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Rimmingtons campaign a tonic for pharmacy
Efforts to save a historic Bradford city centre pharmacy look like paying off, its owners are hoping.
Pharmacists Sajid Hussain and Qaisar Sheikh, who bought the Rimmingtons shop in Bridge Street two years ago from national chain Lloyds, need to have 1,000 NHS prescription customers this year to ensure the pharmacy business continues.
The pair, who both trained at Bradford University, have been running a ‘save Rimmingtons’ campaign, including advertising in the Telegraph & Argus and promotions at Bradford City’s stadium, which has brought positive results.
After pledging to restore Rimmingtons, which originally opened in 1830, to its former glory, Sajid and Qaisar have suffered from a lack of footfall in the city centre. This led them to provide a prescription collection and delivery service in several suburbs, which has seen a growing number of people signing up.
They also hope that an exhibition in May, charting Rimmington’s history, will attract more business. It will feature memorabilia owned by David Hirst, whose family bought the shop from the Rimmingtons and ran it for many years.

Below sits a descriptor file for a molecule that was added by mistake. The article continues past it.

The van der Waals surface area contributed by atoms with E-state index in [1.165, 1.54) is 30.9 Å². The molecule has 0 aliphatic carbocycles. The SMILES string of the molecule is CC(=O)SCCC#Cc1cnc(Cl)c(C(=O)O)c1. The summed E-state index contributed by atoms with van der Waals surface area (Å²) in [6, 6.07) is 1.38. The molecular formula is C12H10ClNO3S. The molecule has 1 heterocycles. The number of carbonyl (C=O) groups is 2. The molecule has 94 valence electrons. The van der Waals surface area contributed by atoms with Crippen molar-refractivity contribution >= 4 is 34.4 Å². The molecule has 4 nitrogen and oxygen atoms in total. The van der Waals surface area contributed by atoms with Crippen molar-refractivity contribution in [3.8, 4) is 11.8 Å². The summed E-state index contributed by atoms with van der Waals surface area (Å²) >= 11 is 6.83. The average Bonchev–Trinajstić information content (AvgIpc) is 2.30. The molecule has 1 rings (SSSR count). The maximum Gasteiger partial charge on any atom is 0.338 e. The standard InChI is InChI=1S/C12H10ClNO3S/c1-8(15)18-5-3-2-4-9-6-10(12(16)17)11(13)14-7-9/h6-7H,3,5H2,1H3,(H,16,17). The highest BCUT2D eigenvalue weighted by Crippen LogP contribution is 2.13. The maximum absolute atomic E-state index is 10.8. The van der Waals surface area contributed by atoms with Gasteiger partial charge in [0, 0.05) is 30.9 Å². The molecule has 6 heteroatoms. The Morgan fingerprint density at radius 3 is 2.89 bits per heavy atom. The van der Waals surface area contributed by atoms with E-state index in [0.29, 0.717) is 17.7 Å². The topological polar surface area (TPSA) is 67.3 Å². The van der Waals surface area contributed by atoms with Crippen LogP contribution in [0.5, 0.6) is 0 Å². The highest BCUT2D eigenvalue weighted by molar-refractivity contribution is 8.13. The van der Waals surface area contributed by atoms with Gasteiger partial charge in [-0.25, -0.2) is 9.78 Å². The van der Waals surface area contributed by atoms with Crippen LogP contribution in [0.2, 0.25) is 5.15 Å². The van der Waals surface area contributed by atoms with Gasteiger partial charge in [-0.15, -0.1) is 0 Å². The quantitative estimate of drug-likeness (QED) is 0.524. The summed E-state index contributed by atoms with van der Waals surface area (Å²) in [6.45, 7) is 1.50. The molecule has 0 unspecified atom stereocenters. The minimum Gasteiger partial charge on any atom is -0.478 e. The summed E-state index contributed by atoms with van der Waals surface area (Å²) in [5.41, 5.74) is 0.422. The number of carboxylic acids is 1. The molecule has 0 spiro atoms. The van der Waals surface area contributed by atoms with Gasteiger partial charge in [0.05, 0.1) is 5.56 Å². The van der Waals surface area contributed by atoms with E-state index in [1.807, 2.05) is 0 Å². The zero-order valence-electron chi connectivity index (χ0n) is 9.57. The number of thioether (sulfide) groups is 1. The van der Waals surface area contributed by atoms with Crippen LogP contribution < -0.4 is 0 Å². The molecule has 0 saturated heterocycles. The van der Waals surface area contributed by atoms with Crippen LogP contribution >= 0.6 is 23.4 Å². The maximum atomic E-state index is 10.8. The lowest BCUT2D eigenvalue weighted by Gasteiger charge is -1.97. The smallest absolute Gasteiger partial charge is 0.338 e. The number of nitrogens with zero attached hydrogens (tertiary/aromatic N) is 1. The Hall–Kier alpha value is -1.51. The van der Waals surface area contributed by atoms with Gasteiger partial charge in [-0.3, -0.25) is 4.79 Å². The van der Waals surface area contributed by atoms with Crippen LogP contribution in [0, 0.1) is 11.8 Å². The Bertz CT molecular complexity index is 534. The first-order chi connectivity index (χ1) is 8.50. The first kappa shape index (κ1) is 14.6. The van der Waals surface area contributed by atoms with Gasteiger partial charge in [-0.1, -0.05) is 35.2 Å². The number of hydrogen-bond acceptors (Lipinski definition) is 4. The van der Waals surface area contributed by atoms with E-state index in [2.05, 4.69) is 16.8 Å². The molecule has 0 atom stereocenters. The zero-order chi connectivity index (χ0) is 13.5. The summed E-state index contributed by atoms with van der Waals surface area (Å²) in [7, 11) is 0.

The battle to survive has also involved cutting costs and the duo are negotiating with Bradford Council about reducing the £30,000 annual rates bill and also persuading their landlord, the Lloyds Pharmacy chain, to reduce the shop rent .
The partners employ one full-time assistant and are also being helped by volunteers from family and friends, both in the shop and with prescription deliveries.
Qaisar said: “We are committed to keep this historic business going. It’s a jewel in Bradford’s crown but because of the lack of footfall in the city centre we need to attract more business for the pharmacy to meet NHS requirements.
“It has been a struggle, but we are optimistic that the positive response we’ve had so far to our campaign will enable us to carry on.
“The fact is that with the state of the centre at the moment, this shop would not survive as a retail outlet without the pharmacy operation.
“We’re in discussions with the Council and the landlord about lowering their bills and we’ve also cut running costs to a minimum where possible.
“People do appreciate the personal service that we offer and hopefully this will help us reach our NHS target and preserve Rimmingtons for Bradford.”
The Rimmingtons shop was opened by Felix Rimmington, one of a select band of chemists who helped to try and solve the Jack the Ripper murders by working on post mortem examinations of the victims. He also found the cause of a notorious accidental poisoning scandal in 1858 which killed 20 children, customers of ‘Humbug Billy’ who made and sold peppermints in Bradford.